Your briefs should be, well, brief, Judge Richard Posner of the Seventh Circuit reminded lawyers in a recent opinion. In a case involving the right to a public audience in a voir dire proceeding, the judge devoted his final paragraph to criticizing the appellate lawyers for their verbosity, for which there was “no justification.”
Just how bad was were the briefs in order to justify the public scolding? The parties’ briefs, Judge Posner wrote, totaled 250 pages, in a straightforward case where less than 100 pages would have sufficed.
Waived Right to Public Voir Dire
The court’s own opinion was a fine example of succinct writing. In just seven pages, Judge Posner, joined by Judges Frank H. Easterbrook and Diane S. Sykes, upheld the convictions of two Wisconsinites. One was a mother who helped cover up her son’s murder of his girlfriend by transporting the victim’s body, which was then incinerated and the ashes dumped into a frozen lake. The other was a man who punched another; the victim fell to the ground and died later that day from his injuries. In both cases, the judges had kept the public from the courtroom during voir dire.
Though the two had a right to a public trial that included public voir dire, and though spectators were excluded from their voir dire, their lawyers “forfeited their clients’ right to an audience by failing to object to the judge’s ruling excluding the audience in whole or part,” Judge Posner wrote.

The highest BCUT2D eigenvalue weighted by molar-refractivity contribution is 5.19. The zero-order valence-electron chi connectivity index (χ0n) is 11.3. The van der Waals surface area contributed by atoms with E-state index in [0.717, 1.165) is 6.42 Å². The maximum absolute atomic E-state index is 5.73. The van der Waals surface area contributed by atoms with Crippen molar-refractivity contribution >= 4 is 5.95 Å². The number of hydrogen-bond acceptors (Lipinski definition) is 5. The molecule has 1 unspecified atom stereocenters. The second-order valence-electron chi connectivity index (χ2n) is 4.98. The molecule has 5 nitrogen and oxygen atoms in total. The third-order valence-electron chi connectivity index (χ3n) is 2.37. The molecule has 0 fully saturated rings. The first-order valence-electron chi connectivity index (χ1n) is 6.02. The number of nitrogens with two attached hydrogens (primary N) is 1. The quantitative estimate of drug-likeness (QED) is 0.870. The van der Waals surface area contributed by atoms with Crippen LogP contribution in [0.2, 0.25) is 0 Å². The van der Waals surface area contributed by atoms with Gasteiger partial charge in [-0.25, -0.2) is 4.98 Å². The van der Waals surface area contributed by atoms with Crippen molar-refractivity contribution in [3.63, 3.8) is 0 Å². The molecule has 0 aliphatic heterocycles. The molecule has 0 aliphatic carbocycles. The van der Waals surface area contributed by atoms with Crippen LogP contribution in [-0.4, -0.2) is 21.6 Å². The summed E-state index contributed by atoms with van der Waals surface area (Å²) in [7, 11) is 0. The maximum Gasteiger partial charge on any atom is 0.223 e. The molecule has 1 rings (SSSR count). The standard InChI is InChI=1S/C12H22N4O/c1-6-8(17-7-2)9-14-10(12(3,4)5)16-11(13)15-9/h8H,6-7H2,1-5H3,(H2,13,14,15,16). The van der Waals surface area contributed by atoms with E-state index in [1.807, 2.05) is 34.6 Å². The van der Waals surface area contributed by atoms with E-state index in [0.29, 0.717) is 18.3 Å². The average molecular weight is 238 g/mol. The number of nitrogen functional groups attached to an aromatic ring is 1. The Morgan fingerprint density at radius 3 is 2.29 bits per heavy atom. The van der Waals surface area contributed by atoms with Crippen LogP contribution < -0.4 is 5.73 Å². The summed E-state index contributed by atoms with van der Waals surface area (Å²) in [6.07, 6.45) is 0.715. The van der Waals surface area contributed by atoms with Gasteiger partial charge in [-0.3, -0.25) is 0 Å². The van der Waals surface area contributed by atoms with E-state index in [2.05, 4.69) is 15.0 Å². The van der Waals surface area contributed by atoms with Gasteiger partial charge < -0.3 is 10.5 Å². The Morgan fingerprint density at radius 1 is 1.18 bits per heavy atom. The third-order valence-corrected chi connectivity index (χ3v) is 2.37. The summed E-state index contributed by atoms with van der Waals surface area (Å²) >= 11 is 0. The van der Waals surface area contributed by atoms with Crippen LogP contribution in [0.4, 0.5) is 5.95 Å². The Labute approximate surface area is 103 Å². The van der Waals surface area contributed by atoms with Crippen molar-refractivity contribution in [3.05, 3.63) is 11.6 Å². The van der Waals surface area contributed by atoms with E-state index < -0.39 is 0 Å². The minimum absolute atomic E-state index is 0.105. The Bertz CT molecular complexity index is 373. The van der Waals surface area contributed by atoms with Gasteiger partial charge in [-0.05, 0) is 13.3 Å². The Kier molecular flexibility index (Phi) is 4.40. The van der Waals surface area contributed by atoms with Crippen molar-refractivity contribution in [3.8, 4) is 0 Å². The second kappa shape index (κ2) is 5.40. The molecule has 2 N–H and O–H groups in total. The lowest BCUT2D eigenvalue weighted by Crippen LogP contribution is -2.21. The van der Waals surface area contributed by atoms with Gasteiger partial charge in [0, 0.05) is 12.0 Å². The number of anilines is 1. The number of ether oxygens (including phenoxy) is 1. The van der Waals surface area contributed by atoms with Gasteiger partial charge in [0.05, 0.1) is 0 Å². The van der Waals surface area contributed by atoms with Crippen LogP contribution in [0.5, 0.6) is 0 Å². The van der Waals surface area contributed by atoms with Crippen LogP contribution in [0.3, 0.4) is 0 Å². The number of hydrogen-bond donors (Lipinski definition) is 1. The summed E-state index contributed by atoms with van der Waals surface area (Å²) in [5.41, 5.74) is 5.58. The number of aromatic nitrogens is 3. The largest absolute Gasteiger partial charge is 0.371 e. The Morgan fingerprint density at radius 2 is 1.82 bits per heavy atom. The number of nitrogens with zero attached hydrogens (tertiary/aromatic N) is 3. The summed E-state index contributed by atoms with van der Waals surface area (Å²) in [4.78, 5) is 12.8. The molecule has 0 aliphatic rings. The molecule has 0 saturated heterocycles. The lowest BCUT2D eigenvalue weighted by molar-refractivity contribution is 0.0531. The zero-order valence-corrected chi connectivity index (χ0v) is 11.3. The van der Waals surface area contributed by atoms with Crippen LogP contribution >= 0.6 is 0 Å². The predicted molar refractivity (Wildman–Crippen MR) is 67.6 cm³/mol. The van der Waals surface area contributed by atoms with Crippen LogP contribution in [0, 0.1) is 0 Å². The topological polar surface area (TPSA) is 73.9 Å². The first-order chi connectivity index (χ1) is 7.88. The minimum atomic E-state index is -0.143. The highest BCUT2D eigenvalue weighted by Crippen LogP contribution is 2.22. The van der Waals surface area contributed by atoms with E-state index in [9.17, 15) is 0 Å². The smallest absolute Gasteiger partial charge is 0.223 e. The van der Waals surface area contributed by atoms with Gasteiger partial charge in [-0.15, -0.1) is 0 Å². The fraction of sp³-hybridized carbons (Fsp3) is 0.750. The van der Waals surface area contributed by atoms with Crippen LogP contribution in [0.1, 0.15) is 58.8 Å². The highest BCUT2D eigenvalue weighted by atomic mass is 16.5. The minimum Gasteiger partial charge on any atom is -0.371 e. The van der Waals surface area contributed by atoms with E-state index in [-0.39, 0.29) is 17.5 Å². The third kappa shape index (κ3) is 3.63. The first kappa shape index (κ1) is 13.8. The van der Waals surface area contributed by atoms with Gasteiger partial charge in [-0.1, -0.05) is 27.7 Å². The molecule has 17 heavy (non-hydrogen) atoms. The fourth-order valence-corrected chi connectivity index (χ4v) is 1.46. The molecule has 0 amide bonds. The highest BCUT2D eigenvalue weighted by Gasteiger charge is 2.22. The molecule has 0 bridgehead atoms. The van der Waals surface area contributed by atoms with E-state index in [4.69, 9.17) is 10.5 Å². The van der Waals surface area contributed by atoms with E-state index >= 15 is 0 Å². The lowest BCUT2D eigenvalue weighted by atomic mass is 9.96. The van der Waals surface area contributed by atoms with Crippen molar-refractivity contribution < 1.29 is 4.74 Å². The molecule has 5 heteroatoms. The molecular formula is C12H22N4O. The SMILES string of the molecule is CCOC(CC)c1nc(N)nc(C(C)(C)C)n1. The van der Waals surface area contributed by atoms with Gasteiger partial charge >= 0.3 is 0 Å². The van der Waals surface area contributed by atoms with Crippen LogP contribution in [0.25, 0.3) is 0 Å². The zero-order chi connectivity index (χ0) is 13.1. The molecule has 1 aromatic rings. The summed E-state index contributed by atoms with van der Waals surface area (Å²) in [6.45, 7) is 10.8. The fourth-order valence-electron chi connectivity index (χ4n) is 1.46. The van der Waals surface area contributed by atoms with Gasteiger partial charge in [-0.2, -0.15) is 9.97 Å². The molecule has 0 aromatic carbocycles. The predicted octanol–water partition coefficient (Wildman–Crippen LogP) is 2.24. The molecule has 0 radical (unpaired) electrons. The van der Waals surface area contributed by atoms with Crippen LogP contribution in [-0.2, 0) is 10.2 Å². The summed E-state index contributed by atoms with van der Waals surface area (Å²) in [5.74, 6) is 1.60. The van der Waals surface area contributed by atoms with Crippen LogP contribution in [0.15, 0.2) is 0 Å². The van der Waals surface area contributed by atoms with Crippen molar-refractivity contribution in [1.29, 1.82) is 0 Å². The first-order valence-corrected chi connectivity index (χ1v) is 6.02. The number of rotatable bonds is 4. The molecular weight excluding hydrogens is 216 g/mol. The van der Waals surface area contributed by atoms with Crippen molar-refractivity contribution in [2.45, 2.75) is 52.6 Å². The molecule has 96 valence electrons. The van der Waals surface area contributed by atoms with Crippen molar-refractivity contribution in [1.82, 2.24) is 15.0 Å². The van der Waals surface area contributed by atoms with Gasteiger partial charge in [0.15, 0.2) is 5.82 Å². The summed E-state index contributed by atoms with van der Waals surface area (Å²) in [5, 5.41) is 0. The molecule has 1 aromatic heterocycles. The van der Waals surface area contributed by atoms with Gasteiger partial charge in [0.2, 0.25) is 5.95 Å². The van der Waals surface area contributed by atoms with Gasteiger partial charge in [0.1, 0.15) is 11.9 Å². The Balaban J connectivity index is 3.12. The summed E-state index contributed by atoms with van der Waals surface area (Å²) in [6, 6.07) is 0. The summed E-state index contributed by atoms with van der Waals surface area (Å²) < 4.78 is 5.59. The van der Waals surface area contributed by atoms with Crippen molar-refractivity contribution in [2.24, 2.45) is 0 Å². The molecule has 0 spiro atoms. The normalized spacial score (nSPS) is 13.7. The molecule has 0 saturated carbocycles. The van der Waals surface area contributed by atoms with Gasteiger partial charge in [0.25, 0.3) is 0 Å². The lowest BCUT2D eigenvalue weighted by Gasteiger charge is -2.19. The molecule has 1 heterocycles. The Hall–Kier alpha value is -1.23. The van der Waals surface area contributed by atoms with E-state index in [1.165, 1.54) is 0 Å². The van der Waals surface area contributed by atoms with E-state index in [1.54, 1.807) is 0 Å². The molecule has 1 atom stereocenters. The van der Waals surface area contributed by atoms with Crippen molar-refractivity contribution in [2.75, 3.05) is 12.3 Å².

Bigger Isn’t Better
Then Judge Posner turned to the appellate attorneys. Here’s the final paragraph, in full:
And so the judgments of the district court in these two cases must be affirmed. But we do wish to comment briefly on the length of the parties’ briefs. They total 250 pages, of which 31 pages consist of the district judge’s opinion (one opinion for the two cases). The other 219 pages are the parties’ arguments. There is no justification for such verbosity. These two consolidated cases are simple and straightforward. Our opinion is only seven pages long; and while such compression is not to be expected of the parties, they should have needed, and used, no more than 100 pages at the most to present their claims fully.
Attorneys, of course, have a responsibility to vigorously advocate for their clients, and for many that means using every resource they can to advance their client’s position — including every citation, page, or word allowed. (The manifold requirements of the Federal Rules of Appellate Procedure don’t lend themselves to concise briefs either.)
But Posner’s wrist slapping is an important reminder that attorneys shouldn’t overdo it. After all, you don’t get paid by the word. And you don’t win arguments by the weight of your briefs.